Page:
Students Rally for Extended Day- Passes at MTA Headquarters — by Ron Kipling Williams

Students Rally for Extended Day- Passes at MTA Headquarters — by Ron Kipling Williams

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Students brave freezing cold temparatures to rally for transportation rights. Photo: Marina Saenz-Luna

“The issue is safety,” said Jo Greene, MTA Office of Communications and Marketing Director. “We don’t want students waiting on a bus.”

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Freezing temperatures have hit Baltimore City this year, but it has not stopped Baltimore City students from letting their voices be heard.

“MTA don’t understand, we need a day-pass in our hand,” shouted a gathering of students led by the Baltimore Algebra Project (BAP) in front of Maryland Transit Authority (MTA) headquarters at 6 St. Paul Street on Thursday, February 5.

For about an hour, they circled around the front of the building, shouting slogans while trying to stay warm.

Students are protesting what they believe is a refusal by MTA to issue extended day-passes to students who are engaged in after school clubs, sports events, library and museum visits, and other activities.

Currently, student day-passes are valid until 6:00pm, after which time students will have to pay to board MTA buses.

A few students stood before the bullhorn and recounted stories of being prohibited from boarding buses after their day-pass had expired, many of whom did not have the required fare. Students shouted in response, “That ain’t right!”

During the rally, BAP at times changed its trademark slogan from “No Education, No Life” to “No Day-Pass, No Life.”

In an issued statement, the Baltimore City Public School System (BCPSS) expressed its support for the students to have extended day-passes.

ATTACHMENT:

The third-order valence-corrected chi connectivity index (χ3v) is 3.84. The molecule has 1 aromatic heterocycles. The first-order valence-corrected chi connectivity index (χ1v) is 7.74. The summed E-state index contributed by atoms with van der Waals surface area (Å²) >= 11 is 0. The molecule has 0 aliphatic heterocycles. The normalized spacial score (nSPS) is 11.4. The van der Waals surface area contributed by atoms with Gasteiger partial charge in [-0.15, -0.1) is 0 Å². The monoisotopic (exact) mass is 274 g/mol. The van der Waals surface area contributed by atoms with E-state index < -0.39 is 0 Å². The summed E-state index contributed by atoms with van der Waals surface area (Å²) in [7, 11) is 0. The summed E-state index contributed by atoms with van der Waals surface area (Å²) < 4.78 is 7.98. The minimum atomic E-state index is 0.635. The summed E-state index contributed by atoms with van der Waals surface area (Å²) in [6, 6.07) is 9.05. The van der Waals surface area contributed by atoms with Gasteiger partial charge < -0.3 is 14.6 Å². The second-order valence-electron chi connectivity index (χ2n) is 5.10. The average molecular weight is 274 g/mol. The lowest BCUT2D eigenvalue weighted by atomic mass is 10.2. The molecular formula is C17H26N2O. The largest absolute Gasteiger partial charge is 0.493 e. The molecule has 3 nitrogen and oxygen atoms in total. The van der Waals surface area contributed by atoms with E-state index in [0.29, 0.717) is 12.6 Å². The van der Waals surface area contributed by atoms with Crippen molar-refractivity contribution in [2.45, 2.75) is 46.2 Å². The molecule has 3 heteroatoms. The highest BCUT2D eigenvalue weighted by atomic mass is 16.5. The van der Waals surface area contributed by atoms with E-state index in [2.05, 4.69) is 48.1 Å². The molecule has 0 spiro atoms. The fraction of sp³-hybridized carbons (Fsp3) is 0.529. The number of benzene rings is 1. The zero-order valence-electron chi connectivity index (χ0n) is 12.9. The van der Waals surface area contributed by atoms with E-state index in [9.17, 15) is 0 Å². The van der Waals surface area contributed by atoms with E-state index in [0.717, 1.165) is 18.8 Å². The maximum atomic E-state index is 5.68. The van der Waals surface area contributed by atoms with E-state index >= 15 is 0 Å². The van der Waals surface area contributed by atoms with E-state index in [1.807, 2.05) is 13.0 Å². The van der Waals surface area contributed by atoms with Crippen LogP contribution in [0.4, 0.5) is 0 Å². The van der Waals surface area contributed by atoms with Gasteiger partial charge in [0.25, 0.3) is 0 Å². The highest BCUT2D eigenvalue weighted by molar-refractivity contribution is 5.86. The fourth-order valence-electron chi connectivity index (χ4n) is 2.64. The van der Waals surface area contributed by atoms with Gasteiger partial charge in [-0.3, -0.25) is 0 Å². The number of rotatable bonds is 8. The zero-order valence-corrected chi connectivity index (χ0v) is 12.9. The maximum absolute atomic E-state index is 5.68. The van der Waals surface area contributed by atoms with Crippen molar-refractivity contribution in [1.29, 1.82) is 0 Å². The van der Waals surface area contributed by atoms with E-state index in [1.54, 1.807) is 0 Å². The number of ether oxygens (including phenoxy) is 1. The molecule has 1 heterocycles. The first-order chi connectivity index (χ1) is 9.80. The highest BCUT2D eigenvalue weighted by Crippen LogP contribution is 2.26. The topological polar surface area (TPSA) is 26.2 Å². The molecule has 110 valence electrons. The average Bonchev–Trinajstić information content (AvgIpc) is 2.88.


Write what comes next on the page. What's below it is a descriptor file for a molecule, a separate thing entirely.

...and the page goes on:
MTA expressed its support as well, citing public safety and funding as logistical concerns.

“The issue is safety,” said Jo Greene, MTA Office of Communications and Marketing Director. “We don’t want students waiting on a bus.”

Greene has two middle school children in the school system, and is opposed to them riding buses after rush hour. “They don’t need to be on the bus at 8pm,” said Greene.

There are about 30,000 students in BCPSS, and according to MTA, it would require keeping buses on routes, which are normally taken off after rush hour. Additionally, overtime would have to be paid for bus operators, police officers, and other personnel.

“MTA has to subsidize services,” said Greene. “Transporting students who are minors is an additional liability factor.”

There were protesters, however, who asserted that since there were few passengers on commuter buses post rush hour, the increased number of students – a fraction of the 30,000 total students – would not necessitate additional vehicles.

Greene stated that BCPSS has to identify which students are participating in school-sanctioned activities so MTA may issue special passes for them.

Organizers contend that several after school programs are community-based and not under the auspices of BCPSS.

Day-passes cost $3.50. BCPSS is charged $1.10 for each student pass, the remaining balance of which is subsidized by MTA. According to MTA, they do not receive a tax write-off for the subsidy.

For students, however, the real issue is outside perceptions. In a January 28 Baltimore City Council education subcommittee hearing chaired by Councilwoman Mary Pat Clarke, a spokesperson for MTA Administrator Paul Wiedefeld said MTA was concerned with the possibility of the increase of “incidents,” adding, “not everyone rides the bus for a good reason.”

According to sources, Clarke is requesting a meeting with city delegates in Annapolis, school officials, and Wiedefeld to discuss these issues.

Greene did emerge from MTA headquarters to address the students, then escorted a couple of the organizers to her office to arrange a meeting between MTA and a delegation of 20 students to address concerns on both sides.